The State’s backlog of unpaid bills has fallen into a 30-day payment cycle.
Comptroller Susana Mendoza’s Office reports today that the state’s balance has fallen to $3.5 billion after being at a high of $16.7 billion in January 2017. Mendoza says that the oldest commercial vouchers owed to most vendors and providers of goods and services in her office right now are dated from Monday. She says it’s the first time in several years that the state has final caught up to a manageable cycle of bill payment.
The Debt Transparency Act, resulting in monthly Debt Transparency Reports from state agencies, was an initiative that Mendoza pushed in 2017 after assuming office. Mendoza says it has eliminated costly surprises and has allowed for more effective management of the state’s checkbook.
Mendoza also attributes the fall in debt to steady revenue receipts, even during the pandemic because she says most people kept their income tax filing date last year as April 15th despite an extension into May.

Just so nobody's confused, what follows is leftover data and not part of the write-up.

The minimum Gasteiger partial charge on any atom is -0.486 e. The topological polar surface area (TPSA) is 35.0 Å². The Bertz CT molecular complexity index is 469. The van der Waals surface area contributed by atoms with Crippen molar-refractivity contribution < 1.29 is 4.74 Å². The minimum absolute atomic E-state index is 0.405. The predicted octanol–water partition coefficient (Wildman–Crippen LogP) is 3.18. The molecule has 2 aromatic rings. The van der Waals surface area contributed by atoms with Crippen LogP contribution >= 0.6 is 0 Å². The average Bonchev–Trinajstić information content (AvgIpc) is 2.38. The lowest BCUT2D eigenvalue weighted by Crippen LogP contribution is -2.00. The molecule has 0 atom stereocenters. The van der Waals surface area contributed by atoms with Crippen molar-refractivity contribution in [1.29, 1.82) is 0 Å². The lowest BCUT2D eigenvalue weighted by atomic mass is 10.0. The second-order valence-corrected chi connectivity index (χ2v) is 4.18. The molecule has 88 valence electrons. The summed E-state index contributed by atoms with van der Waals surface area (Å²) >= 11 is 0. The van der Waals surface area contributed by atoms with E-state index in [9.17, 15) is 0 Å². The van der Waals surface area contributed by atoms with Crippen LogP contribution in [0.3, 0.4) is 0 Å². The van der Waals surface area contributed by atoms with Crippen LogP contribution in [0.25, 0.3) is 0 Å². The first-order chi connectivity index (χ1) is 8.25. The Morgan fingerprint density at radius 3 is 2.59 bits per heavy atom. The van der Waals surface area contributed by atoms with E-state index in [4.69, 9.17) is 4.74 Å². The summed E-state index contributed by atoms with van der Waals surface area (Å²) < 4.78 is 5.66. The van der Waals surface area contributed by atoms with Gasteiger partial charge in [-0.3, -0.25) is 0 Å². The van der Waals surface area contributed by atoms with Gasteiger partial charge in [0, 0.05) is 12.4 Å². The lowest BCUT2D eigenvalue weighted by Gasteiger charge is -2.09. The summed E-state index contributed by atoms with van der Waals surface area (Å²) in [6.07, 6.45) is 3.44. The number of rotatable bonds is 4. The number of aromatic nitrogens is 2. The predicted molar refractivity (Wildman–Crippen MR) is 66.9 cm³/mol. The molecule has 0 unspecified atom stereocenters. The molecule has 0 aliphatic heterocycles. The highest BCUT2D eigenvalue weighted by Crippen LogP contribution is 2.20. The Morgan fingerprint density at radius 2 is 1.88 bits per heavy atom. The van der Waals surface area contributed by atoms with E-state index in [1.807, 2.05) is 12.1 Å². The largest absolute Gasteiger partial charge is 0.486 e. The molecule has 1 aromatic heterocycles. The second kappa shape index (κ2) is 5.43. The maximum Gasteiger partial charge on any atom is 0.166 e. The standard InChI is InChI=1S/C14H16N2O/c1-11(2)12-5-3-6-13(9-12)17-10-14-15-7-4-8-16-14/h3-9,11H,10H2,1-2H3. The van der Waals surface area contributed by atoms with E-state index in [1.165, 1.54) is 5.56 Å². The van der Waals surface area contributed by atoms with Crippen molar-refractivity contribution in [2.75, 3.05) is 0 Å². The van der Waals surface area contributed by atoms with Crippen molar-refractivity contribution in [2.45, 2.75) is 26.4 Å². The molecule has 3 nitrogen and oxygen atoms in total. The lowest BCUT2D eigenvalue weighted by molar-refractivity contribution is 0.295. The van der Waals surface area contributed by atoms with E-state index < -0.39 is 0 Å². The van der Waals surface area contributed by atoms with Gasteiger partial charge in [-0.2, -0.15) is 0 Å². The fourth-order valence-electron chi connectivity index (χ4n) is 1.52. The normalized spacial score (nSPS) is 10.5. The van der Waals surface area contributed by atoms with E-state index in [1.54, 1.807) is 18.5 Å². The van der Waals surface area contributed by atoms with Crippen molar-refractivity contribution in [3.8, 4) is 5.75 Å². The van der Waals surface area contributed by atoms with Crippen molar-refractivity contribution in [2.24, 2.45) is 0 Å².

Mendoza says the state’s fiscal challenges aren’t completely fixed. She says Illinois must craft a balanced state budget for the upcoming year without depending on the one-time federal relief money the state received this past year for Covid-related expenses and lack of revenue.
Mendoza has asked bond ratings agencies to consider this news when evaluating Illinois’ credit worthiness.